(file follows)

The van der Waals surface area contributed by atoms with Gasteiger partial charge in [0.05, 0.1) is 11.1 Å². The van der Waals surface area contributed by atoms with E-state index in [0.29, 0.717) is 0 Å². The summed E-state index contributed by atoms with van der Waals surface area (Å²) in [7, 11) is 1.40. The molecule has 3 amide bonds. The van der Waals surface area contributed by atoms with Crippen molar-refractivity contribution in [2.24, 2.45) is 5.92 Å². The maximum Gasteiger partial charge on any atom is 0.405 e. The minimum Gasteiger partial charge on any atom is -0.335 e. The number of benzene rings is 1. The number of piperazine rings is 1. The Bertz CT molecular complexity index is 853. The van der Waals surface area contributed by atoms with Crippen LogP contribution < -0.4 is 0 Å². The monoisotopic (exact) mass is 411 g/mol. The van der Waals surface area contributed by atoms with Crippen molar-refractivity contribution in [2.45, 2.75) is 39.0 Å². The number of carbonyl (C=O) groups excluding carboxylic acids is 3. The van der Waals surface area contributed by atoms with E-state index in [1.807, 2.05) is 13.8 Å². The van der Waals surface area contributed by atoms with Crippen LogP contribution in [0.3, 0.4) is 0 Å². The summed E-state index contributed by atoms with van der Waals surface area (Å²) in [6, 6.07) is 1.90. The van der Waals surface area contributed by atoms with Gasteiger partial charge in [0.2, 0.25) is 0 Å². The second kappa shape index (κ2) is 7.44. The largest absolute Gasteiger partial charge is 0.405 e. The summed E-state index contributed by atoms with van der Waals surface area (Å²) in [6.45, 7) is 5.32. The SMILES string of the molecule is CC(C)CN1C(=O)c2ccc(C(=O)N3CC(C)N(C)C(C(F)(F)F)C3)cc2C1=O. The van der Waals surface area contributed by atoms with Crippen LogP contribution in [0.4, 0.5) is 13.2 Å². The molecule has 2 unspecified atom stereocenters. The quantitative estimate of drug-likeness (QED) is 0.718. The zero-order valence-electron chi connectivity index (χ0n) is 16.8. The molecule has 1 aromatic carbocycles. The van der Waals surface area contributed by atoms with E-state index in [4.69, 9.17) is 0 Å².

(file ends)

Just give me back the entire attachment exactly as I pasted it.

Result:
The van der Waals surface area contributed by atoms with Gasteiger partial charge in [0.05, 0.1) is 11.1 Å². The van der Waals surface area contributed by atoms with E-state index in [0.29, 0.717) is 0 Å². The summed E-state index contributed by atoms with van der Waals surface area (Å²) in [7, 11) is 1.40. The molecule has 3 amide bonds. The van der Waals surface area contributed by atoms with Crippen molar-refractivity contribution in [2.24, 2.45) is 5.92 Å². The maximum Gasteiger partial charge on any atom is 0.405 e. The minimum Gasteiger partial charge on any atom is -0.335 e. The number of benzene rings is 1. The number of piperazine rings is 1. The Bertz CT molecular complexity index is 853. The van der Waals surface area contributed by atoms with Crippen LogP contribution < -0.4 is 0 Å². The monoisotopic (exact) mass is 411 g/mol. The van der Waals surface area contributed by atoms with Crippen molar-refractivity contribution in [2.45, 2.75) is 39.0 Å². The number of carbonyl (C=O) groups excluding carboxylic acids is 3. The van der Waals surface area contributed by atoms with E-state index in [1.807, 2.05) is 13.8 Å². The van der Waals surface area contributed by atoms with Crippen LogP contribution in [0.3, 0.4) is 0 Å². The summed E-state index contributed by atoms with van der Waals surface area (Å²) in [6, 6.07) is 1.90. The van der Waals surface area contributed by atoms with Gasteiger partial charge in [0.2, 0.25) is 0 Å². The second kappa shape index (κ2) is 7.44. The largest absolute Gasteiger partial charge is 0.405 e. The summed E-state index contributed by atoms with van der Waals surface area (Å²) in [6.45, 7) is 5.32. The SMILES string of the molecule is CC(C)CN1C(=O)c2ccc(C(=O)N3CC(C)N(C)C(C(F)(F)F)C3)cc2C1=O. The van der Waals surface area contributed by atoms with Crippen LogP contribution in [0.4, 0.5) is 13.2 Å². The molecule has 2 unspecified atom stereocenters. The quantitative estimate of drug-likeness (QED) is 0.718. The zero-order valence-electron chi connectivity index (χ0n) is 16.8. The molecule has 1 aromatic carbocycles. The van der Waals surface area contributed by atoms with E-state index in [4.69, 9.17) is 0 Å².